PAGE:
Handy book defines Catholic terms
DO YOU SPEAK CATHOLIC? The Little Book of Catholic Words: Definitions, Explanations and Illustrations. Compiled by Frank Nunan. SA Catholic Online Books. 2020. 117pp
Reviewed by Günther Simmermacher
Catholic jargon can be confusing, with all those words adapted from Latin, specific applications and distinctions of terminology, and the extraordinary versatility of the word “ordinary”. Frank Nunan’s book Do You Speak Catholic? offers relief to such confusion, and serves as a useful catechism even for those who speak Catholic pretty well.
For example, we may instinctively take it for granted that candles are lit during Mass, but might not really know why, or what the liturgical requirements governing their use are. This little lexicon explains the why and how.
Even this reviewer, whose job it is to be fluent in Catholic, had a couple of “aha!” moments. Who knew that the circular container in which the Blessed Sacrament is placed for exposition in a monstrance has a name: lunette (which I had known only as an architectural and artistic term).
The book also offers some basic instructions which parishes might be unaware of. For example, the ambo may not be used for non-liturgical purposes, such as parish notices or an account of the funds raised at the bazaar (and if you’re not sure what an ambo is, you might need a book like this).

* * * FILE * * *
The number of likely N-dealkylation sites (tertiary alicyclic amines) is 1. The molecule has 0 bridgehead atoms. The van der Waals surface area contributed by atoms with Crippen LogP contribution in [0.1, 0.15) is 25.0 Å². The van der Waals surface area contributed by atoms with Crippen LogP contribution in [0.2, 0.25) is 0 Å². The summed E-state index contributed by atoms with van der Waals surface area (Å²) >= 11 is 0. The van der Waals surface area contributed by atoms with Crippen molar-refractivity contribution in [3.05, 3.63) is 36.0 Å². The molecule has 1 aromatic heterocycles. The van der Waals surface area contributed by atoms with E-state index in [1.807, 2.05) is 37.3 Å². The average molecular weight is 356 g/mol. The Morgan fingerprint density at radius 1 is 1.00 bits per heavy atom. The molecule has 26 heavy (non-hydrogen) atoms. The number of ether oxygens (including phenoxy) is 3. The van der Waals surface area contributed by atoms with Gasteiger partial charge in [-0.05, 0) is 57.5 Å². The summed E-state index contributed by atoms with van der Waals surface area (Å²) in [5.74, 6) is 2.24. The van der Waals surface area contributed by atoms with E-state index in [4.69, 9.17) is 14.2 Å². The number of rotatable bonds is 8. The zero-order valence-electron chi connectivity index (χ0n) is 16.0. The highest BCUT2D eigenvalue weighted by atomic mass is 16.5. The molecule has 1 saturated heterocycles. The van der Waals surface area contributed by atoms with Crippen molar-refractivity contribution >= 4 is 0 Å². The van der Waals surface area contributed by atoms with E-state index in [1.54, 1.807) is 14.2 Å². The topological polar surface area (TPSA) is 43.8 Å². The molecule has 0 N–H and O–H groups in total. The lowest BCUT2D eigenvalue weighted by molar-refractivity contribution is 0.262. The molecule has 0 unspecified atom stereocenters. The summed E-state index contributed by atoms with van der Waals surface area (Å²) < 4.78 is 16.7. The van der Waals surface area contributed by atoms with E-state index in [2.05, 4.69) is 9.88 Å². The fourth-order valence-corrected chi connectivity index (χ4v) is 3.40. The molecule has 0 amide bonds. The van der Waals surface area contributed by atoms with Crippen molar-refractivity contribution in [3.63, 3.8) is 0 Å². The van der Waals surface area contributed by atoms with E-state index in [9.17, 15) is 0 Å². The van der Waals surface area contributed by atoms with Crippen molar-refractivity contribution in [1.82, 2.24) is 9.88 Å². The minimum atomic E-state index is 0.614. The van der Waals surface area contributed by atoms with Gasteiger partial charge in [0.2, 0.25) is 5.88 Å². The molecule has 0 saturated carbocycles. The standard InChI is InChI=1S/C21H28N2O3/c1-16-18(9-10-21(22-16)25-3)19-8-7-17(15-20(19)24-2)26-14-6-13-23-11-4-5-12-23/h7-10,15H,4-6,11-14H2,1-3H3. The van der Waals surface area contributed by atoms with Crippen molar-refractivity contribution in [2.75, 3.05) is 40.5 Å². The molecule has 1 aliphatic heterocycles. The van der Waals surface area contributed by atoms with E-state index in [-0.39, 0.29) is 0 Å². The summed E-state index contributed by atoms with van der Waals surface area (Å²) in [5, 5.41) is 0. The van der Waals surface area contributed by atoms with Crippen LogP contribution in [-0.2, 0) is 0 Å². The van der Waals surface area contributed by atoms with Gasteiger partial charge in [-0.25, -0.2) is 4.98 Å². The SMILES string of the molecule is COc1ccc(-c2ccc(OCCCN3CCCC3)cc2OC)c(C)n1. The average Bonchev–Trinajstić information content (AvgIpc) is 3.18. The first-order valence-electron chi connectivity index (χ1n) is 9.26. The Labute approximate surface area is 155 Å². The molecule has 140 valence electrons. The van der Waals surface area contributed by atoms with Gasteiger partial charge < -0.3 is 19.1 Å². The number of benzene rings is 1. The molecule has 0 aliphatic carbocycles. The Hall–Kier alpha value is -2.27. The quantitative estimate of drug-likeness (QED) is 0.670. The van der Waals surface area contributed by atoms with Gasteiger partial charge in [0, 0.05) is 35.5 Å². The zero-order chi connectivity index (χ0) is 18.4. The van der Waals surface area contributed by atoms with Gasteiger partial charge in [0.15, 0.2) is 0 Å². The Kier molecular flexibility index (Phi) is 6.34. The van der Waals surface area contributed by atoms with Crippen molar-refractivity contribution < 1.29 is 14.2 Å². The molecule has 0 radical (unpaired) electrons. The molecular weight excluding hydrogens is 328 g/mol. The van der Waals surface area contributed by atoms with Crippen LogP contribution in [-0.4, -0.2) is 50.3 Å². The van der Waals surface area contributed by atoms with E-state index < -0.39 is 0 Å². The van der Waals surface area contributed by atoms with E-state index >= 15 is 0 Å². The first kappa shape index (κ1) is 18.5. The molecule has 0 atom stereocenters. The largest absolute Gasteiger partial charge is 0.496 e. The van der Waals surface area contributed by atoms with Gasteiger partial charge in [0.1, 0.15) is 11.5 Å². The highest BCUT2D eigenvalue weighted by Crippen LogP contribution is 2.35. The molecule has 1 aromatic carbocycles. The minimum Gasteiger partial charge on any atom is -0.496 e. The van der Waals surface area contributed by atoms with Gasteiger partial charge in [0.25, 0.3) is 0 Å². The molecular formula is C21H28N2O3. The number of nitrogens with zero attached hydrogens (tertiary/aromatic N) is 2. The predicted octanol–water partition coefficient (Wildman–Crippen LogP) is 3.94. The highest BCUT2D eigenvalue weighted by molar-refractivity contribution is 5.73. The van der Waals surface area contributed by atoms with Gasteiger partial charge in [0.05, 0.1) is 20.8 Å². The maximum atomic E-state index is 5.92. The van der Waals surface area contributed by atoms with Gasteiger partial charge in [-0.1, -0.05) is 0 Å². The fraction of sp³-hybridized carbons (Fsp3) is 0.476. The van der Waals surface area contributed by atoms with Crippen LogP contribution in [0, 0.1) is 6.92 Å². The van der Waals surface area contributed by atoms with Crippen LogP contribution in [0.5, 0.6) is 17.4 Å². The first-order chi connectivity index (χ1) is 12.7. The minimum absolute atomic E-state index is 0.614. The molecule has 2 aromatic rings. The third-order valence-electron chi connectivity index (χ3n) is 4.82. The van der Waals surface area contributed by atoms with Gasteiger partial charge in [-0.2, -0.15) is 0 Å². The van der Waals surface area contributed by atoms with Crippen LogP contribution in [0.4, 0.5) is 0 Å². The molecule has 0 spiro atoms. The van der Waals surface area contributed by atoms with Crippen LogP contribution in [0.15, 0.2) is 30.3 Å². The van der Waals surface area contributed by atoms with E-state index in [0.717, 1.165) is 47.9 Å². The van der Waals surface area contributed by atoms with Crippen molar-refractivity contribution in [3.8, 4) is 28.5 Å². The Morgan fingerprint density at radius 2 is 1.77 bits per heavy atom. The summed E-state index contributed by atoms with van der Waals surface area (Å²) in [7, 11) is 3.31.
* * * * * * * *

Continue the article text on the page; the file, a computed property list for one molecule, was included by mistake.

The book may be useful in settling points of pedantry in the common use of terms, such as the difference between the Eucharist, Holy Communion and the Mass; or between feasts, solemnities and memorials; or between auxiliary and coadjutor bishops (the former is an assistant bishop, the latter a co-bishop). That knowledge avoids misleading error, promotes precision of terminology, and helps avoid hair-splitting arguments.
Nunan presents his definitions in brief, accessible and clear terms, drawing the sting of intimidation from complicated words. Going through them is educating, edifying and entertaining.
Some entries will surely move the reader to explore certain terms more fully. The author encourages that. The brief he set himself is to provide an overview rather than a comprehensive discussion of the terms he treats. With the Internet, it isn’t difficult to build on Nunan’s information.
Readers will find some of the many illustrations helpful, such as photos of clerical dress, or the graph of the liturgical year, or the layout of churches.
However, I am not a great fan of decorative medieval fonts in headings; I must have misread the word “sacred” as “sacked” a few times. Future editions of the book, which surely there will be, might usefully add the correct pronunciation for some featured terms, such as kerygma.
In his erudite introduction, Bishop Vincent Zungu of Port Elizabeth, the diocese Nunan lives in, expresses his hope that the book will help deepen the reader’s Catholic identity and “appreciation of our heritage and enhance your full, conscious, meaningful and active participation in the Eucharist, the source and summit of all our Christian life”. No doubt, Do You Speak Catholic? accomplishes that task as it reveals the wealth of our Church’s great traditions and the delightful quirks which underpin the richness of our faith.
• Do You Speak Catholic? is available at R175 (plus p&p) at www.sacatholiconline.org/ index.php/the-store
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